Applying a Collective Impact Framework to Employment Inclusion


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Collective Impact, first articulated in the Stanford Social Innovation Review in 2011, is a framework for addressing complex social problems by engaging multiple sectors and stakeholders in a coordinated effort – with specific stages and clearly defined goals. With regard to the employment inclusion of marginalized populations, this approach is in stark contrast to the typical strategies we’ve seen in Canada. Service providers, policy makers and the business community work in relative isolation and generally ‘react’ to each other – and to marginalized job-seekers. It has been a well-intentioned but not particularly collaborative approach and we’re still faced with the same issue now as when this journey started thirty years ago.

People with disabilities and Indigenous People remain underrepresented in the Canadian workforce and experience higher rates of social exclusion and poverty.

Employment participation statistics for these marginalized (and growing) groups haven’t moved more than a couple of percentage points since the 90’s. This fact exposes deficiencies in our past and current approaches to employment inclusion policies, strategies and interventions. This issue is all the more confusing when one considers the number of service providers working on inclusion, the number of marginalized people who want to work, the number of businesses willing to engage in inclusive hiring and the efforts of policy makers to increase employment participation of underrepresented groups. Why isn’t ‘the needle’ of employment inclusion moving?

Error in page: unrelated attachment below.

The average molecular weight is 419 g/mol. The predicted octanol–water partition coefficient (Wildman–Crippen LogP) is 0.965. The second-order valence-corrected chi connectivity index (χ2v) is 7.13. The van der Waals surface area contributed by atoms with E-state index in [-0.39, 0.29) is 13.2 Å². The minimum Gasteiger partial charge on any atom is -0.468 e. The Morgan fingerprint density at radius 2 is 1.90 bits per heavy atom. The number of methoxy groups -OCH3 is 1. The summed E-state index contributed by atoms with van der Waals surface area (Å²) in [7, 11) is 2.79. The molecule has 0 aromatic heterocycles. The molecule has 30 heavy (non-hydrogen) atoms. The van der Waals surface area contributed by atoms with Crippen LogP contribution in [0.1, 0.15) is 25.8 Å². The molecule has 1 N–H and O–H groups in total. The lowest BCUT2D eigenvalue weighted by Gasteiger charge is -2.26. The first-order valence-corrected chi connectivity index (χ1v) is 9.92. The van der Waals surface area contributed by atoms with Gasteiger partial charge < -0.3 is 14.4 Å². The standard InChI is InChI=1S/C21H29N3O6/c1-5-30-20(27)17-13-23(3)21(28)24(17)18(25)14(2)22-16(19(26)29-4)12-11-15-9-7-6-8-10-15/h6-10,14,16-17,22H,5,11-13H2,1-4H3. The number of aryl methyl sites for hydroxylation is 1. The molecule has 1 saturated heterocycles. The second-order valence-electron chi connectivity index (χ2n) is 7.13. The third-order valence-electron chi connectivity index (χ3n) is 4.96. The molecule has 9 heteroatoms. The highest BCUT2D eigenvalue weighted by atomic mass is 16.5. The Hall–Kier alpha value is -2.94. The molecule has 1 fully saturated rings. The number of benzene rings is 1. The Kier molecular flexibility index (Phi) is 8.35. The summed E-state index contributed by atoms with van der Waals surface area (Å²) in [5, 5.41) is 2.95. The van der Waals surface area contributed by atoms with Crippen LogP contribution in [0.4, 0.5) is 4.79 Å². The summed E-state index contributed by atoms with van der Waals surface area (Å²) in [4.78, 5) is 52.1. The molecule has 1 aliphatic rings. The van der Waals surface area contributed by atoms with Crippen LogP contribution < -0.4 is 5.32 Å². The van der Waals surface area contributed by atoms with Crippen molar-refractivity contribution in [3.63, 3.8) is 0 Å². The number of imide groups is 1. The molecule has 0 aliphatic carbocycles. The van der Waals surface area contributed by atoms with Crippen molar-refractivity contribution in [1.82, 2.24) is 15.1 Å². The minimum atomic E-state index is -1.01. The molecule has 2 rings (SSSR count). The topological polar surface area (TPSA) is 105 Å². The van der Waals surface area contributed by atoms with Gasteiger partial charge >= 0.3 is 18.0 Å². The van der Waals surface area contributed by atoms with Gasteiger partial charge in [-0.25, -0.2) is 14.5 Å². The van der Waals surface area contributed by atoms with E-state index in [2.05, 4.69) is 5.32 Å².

Collective Impact may answer this question with its very definition; we’re not defining and responding to the problem in a collaborative and coordinated way with the engagement and commitment of all four ‘participant groups.’ No matter how effective our individual efforts and how successful our individual interventions – there is virtually no change on a society wide scale.

The Canadian Association for Supported Employment has committed to initiate, drive and participate in Canada’s first National Collective Impact Initiative to Increase the Employment Inclusion of People with Disabilities. The 2016 National Supported Employment Inclusion Conference to be held in Edmonton, AB from June 14-16 will be ground zero for this initiative’s commencement. It is the intent of CASE to connect all stakeholder groups, facilitate the exchange of ideas to initiate action and to move forward together towards a stronger and more diverse Canadian workplace.

It’s time to collaborate, to develop a common agenda, to organize for impact. Our collective efforts need to generate better results for Canadians, whatever our separate motivations may be. What better place than here? What better time than now – to move the needle?

Disability Tax Credit | The disability tax credit (DTC) is a non-refundable tax credit that helps persons with disabilities or their supporting persons reduce the amount of income tax they may have to pay. For more information, go to http://www.cra.gc.ca/dtc.

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